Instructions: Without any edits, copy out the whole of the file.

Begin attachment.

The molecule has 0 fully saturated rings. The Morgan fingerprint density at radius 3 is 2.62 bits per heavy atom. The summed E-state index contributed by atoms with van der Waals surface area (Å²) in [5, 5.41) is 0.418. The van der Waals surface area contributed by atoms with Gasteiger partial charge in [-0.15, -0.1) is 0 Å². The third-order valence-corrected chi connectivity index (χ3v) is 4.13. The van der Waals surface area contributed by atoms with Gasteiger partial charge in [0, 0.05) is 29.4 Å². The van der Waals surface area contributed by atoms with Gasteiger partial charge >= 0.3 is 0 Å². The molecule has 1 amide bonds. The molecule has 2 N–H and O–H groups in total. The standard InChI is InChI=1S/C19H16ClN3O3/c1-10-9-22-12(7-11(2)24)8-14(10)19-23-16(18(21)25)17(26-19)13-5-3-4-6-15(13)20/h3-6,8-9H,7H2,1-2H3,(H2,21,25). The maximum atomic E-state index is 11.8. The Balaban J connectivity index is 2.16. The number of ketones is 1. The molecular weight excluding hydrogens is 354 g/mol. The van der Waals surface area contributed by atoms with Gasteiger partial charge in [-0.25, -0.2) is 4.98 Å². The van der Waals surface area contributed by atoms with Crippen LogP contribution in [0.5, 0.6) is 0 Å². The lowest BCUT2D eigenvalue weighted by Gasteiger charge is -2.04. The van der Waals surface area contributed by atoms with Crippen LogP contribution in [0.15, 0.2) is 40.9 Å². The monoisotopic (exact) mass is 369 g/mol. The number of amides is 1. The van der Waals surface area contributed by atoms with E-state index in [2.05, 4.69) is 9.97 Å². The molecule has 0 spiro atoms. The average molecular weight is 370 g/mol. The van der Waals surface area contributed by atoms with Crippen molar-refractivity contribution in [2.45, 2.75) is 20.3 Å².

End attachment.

The molecule has 0 fully saturated rings. The Morgan fingerprint density at radius 3 is 2.62 bits per heavy atom. The summed E-state index contributed by atoms with van der Waals surface area (Å²) in [5, 5.41) is 0.418. The van der Waals surface area contributed by atoms with Gasteiger partial charge in [-0.15, -0.1) is 0 Å². The third-order valence-corrected chi connectivity index (χ3v) is 4.13. The van der Waals surface area contributed by atoms with Gasteiger partial charge in [0, 0.05) is 29.4 Å². The van der Waals surface area contributed by atoms with Gasteiger partial charge >= 0.3 is 0 Å². The molecule has 1 amide bonds. The molecule has 2 N–H and O–H groups in total. The standard InChI is InChI=1S/C19H16ClN3O3/c1-10-9-22-12(7-11(2)24)8-14(10)19-23-16(18(21)25)17(26-19)13-5-3-4-6-15(13)20/h3-6,8-9H,7H2,1-2H3,(H2,21,25). The maximum atomic E-state index is 11.8. The Balaban J connectivity index is 2.16. The number of ketones is 1. The molecular weight excluding hydrogens is 354 g/mol. The van der Waals surface area contributed by atoms with Gasteiger partial charge in [-0.25, -0.2) is 4.98 Å². The van der Waals surface area contributed by atoms with Crippen LogP contribution in [0.5, 0.6) is 0 Å². The lowest BCUT2D eigenvalue weighted by Gasteiger charge is -2.04. The van der Waals surface area contributed by atoms with Crippen LogP contribution in [0.15, 0.2) is 40.9 Å². The monoisotopic (exact) mass is 369 g/mol. The number of amides is 1. The van der Waals surface area contributed by atoms with E-state index in [2.05, 4.69) is 9.97 Å². The molecule has 0 spiro atoms. The average molecular weight is 370 g/mol. The van der Waals surface area contributed by atoms with Crippen molar-refractivity contribution in [2.45, 2.75) is 20.3 Å².